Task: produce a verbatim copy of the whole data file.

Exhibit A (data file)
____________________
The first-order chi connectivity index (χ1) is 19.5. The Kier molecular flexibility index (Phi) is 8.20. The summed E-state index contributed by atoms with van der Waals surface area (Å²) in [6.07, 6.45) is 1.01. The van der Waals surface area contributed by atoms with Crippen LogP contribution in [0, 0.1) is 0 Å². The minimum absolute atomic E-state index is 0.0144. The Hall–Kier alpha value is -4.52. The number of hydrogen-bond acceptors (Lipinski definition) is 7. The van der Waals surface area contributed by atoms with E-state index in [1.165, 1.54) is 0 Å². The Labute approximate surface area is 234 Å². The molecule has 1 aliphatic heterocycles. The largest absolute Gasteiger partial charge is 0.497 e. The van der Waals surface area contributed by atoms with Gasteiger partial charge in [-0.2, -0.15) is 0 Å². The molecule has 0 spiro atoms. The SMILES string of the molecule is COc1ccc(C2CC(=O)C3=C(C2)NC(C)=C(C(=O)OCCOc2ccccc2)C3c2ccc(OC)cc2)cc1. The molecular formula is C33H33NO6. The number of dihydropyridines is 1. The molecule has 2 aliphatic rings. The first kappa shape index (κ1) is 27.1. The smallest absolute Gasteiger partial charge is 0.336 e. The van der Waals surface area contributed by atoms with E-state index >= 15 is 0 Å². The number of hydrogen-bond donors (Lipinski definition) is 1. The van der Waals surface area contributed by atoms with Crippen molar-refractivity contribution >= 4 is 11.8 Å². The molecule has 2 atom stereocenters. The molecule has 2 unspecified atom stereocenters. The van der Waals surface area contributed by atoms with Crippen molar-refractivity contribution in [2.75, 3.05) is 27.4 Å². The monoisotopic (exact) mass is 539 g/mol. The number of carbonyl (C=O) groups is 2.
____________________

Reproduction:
The first-order chi connectivity index (χ1) is 19.5. The Kier molecular flexibility index (Phi) is 8.20. The summed E-state index contributed by atoms with van der Waals surface area (Å²) in [6.07, 6.45) is 1.01. The van der Waals surface area contributed by atoms with Crippen LogP contribution in [0, 0.1) is 0 Å². The minimum absolute atomic E-state index is 0.0144. The Hall–Kier alpha value is -4.52. The number of hydrogen-bond acceptors (Lipinski definition) is 7. The van der Waals surface area contributed by atoms with E-state index in [1.165, 1.54) is 0 Å². The Labute approximate surface area is 234 Å². The molecule has 1 aliphatic heterocycles. The largest absolute Gasteiger partial charge is 0.497 e. The van der Waals surface area contributed by atoms with Gasteiger partial charge in [-0.2, -0.15) is 0 Å². The molecule has 0 spiro atoms. The SMILES string of the molecule is COc1ccc(C2CC(=O)C3=C(C2)NC(C)=C(C(=O)OCCOc2ccccc2)C3c2ccc(OC)cc2)cc1. The molecular formula is C33H33NO6. The number of dihydropyridines is 1. The molecule has 2 aliphatic rings. The first kappa shape index (κ1) is 27.1. The smallest absolute Gasteiger partial charge is 0.336 e. The van der Waals surface area contributed by atoms with E-state index >= 15 is 0 Å². The number of hydrogen-bond donors (Lipinski definition) is 1. The van der Waals surface area contributed by atoms with Crippen molar-refractivity contribution >= 4 is 11.8 Å². The molecule has 2 atom stereocenters. The molecule has 2 unspecified atom stereocenters. The van der Waals surface area contributed by atoms with Crippen molar-refractivity contribution in [2.75, 3.05) is 27.4 Å². The monoisotopic (exact) mass is 539 g/mol. The number of carbonyl (C=O) groups is 2.